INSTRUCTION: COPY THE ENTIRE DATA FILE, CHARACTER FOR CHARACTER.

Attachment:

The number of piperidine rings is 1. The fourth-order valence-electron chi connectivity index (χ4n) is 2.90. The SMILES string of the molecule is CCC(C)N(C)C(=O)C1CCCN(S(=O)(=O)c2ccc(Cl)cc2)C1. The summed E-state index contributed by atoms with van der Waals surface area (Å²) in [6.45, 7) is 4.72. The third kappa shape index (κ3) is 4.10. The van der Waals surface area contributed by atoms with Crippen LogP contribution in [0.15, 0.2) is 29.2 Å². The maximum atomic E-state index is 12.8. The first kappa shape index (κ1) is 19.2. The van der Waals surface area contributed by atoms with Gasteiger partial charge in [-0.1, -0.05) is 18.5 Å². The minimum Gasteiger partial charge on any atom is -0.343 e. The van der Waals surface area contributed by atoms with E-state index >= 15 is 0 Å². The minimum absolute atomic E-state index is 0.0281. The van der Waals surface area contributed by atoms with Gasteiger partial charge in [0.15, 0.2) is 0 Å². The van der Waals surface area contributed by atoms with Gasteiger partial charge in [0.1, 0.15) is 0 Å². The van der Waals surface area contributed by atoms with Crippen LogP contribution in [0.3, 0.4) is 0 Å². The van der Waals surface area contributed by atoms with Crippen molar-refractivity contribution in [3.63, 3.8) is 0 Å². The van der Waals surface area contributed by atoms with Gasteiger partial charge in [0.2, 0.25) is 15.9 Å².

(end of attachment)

The number of piperidine rings is 1. The fourth-order valence-electron chi connectivity index (χ4n) is 2.90. The SMILES string of the molecule is CCC(C)N(C)C(=O)C1CCCN(S(=O)(=O)c2ccc(Cl)cc2)C1. The summed E-state index contributed by atoms with van der Waals surface area (Å²) in [6.45, 7) is 4.72. The third kappa shape index (κ3) is 4.10. The van der Waals surface area contributed by atoms with Crippen LogP contribution in [0.15, 0.2) is 29.2 Å². The maximum atomic E-state index is 12.8. The first kappa shape index (κ1) is 19.2. The van der Waals surface area contributed by atoms with Gasteiger partial charge in [-0.1, -0.05) is 18.5 Å². The minimum Gasteiger partial charge on any atom is -0.343 e. The van der Waals surface area contributed by atoms with E-state index >= 15 is 0 Å². The minimum absolute atomic E-state index is 0.0281. The van der Waals surface area contributed by atoms with Gasteiger partial charge in [0.15, 0.2) is 0 Å². The van der Waals surface area contributed by atoms with Gasteiger partial charge in [0.1, 0.15) is 0 Å². The van der Waals surface area contributed by atoms with Crippen LogP contribution in [0.3, 0.4) is 0 Å². The van der Waals surface area contributed by atoms with Crippen molar-refractivity contribution in [3.63, 3.8) is 0 Å². The van der Waals surface area contributed by atoms with Gasteiger partial charge in [0.2, 0.25) is 15.9 Å².